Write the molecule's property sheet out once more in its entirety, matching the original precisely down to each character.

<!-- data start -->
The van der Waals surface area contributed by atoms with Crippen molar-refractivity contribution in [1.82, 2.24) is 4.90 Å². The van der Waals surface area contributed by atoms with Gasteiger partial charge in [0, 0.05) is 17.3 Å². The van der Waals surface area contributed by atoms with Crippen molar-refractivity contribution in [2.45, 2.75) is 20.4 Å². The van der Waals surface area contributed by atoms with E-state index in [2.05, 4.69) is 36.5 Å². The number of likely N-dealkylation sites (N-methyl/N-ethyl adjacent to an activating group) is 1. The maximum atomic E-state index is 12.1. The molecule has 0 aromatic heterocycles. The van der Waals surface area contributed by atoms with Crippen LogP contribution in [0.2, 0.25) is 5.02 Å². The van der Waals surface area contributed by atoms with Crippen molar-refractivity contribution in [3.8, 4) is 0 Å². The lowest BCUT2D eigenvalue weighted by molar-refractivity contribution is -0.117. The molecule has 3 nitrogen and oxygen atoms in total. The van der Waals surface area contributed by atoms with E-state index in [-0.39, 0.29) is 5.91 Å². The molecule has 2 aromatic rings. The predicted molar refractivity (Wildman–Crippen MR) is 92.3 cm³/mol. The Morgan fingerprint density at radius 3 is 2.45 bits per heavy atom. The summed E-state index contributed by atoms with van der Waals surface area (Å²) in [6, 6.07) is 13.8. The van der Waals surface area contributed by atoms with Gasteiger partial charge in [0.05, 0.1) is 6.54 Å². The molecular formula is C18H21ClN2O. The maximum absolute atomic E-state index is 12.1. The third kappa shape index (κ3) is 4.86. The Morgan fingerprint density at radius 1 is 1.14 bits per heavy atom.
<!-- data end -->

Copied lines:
The van der Waals surface area contributed by atoms with Crippen molar-refractivity contribution in [1.82, 2.24) is 4.90 Å². The van der Waals surface area contributed by atoms with Gasteiger partial charge in [0, 0.05) is 17.3 Å². The van der Waals surface area contributed by atoms with Crippen molar-refractivity contribution in [2.45, 2.75) is 20.4 Å². The van der Waals surface area contributed by atoms with E-state index in [2.05, 4.69) is 36.5 Å². The number of likely N-dealkylation sites (N-methyl/N-ethyl adjacent to an activating group) is 1. The maximum atomic E-state index is 12.1. The molecule has 0 aromatic heterocycles. The van der Waals surface area contributed by atoms with Crippen LogP contribution in [0.2, 0.25) is 5.02 Å². The van der Waals surface area contributed by atoms with Crippen molar-refractivity contribution in [3.8, 4) is 0 Å². The lowest BCUT2D eigenvalue weighted by molar-refractivity contribution is -0.117. The molecule has 3 nitrogen and oxygen atoms in total. The van der Waals surface area contributed by atoms with E-state index in [-0.39, 0.29) is 5.91 Å². The molecule has 2 aromatic rings. The predicted molar refractivity (Wildman–Crippen MR) is 92.3 cm³/mol. The Morgan fingerprint density at radius 3 is 2.45 bits per heavy atom. The summed E-state index contributed by atoms with van der Waals surface area (Å²) in [6, 6.07) is 13.8. The van der Waals surface area contributed by atoms with Gasteiger partial charge in [0.05, 0.1) is 6.54 Å². The molecular formula is C18H21ClN2O. The maximum absolute atomic E-state index is 12.1. The third kappa shape index (κ3) is 4.86. The Morgan fingerprint density at radius 1 is 1.14 bits per heavy atom.